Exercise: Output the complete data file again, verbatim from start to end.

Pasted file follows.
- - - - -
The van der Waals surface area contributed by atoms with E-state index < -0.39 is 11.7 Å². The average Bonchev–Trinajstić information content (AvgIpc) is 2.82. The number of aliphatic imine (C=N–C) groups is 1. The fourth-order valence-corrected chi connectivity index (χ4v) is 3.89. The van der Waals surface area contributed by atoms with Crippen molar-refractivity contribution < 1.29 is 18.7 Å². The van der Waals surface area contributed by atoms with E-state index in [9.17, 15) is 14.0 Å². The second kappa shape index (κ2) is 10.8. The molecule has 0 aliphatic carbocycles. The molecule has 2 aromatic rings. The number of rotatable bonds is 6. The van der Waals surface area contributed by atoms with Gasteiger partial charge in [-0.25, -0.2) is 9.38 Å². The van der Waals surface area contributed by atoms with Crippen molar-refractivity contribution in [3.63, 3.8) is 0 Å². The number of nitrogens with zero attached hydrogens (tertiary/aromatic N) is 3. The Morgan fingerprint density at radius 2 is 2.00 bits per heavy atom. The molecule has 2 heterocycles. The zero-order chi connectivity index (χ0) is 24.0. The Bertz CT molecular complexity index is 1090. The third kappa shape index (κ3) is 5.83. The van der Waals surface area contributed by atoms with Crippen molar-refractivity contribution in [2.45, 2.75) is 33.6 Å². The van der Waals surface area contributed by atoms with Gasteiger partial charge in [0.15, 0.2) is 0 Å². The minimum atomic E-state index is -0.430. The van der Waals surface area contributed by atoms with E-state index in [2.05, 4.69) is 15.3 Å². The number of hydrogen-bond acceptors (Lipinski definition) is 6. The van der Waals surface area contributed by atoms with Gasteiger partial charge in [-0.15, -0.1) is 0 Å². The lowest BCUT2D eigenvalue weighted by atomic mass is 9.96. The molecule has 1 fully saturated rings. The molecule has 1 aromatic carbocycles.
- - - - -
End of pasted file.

The van der Waals surface area contributed by atoms with E-state index < -0.39 is 11.7 Å². The average Bonchev–Trinajstić information content (AvgIpc) is 2.82. The number of aliphatic imine (C=N–C) groups is 1. The fourth-order valence-corrected chi connectivity index (χ4v) is 3.89. The van der Waals surface area contributed by atoms with Crippen molar-refractivity contribution < 1.29 is 18.7 Å². The van der Waals surface area contributed by atoms with E-state index in [9.17, 15) is 14.0 Å². The second kappa shape index (κ2) is 10.8. The molecule has 0 aliphatic carbocycles. The molecule has 2 aromatic rings. The number of rotatable bonds is 6. The van der Waals surface area contributed by atoms with Gasteiger partial charge in [-0.25, -0.2) is 9.38 Å². The van der Waals surface area contributed by atoms with Crippen molar-refractivity contribution in [3.63, 3.8) is 0 Å². The number of nitrogens with zero attached hydrogens (tertiary/aromatic N) is 3. The Morgan fingerprint density at radius 2 is 2.00 bits per heavy atom. The molecule has 2 heterocycles. The zero-order chi connectivity index (χ0) is 24.0. The Bertz CT molecular complexity index is 1090. The third kappa shape index (κ3) is 5.83. The van der Waals surface area contributed by atoms with Crippen molar-refractivity contribution in [2.45, 2.75) is 33.6 Å². The van der Waals surface area contributed by atoms with Gasteiger partial charge in [0.15, 0.2) is 0 Å². The minimum atomic E-state index is -0.430. The van der Waals surface area contributed by atoms with E-state index in [2.05, 4.69) is 15.3 Å². The number of hydrogen-bond acceptors (Lipinski definition) is 6. The van der Waals surface area contributed by atoms with Gasteiger partial charge in [-0.15, -0.1) is 0 Å². The lowest BCUT2D eigenvalue weighted by atomic mass is 9.96. The molecule has 1 fully saturated rings. The molecule has 1 aromatic carbocycles.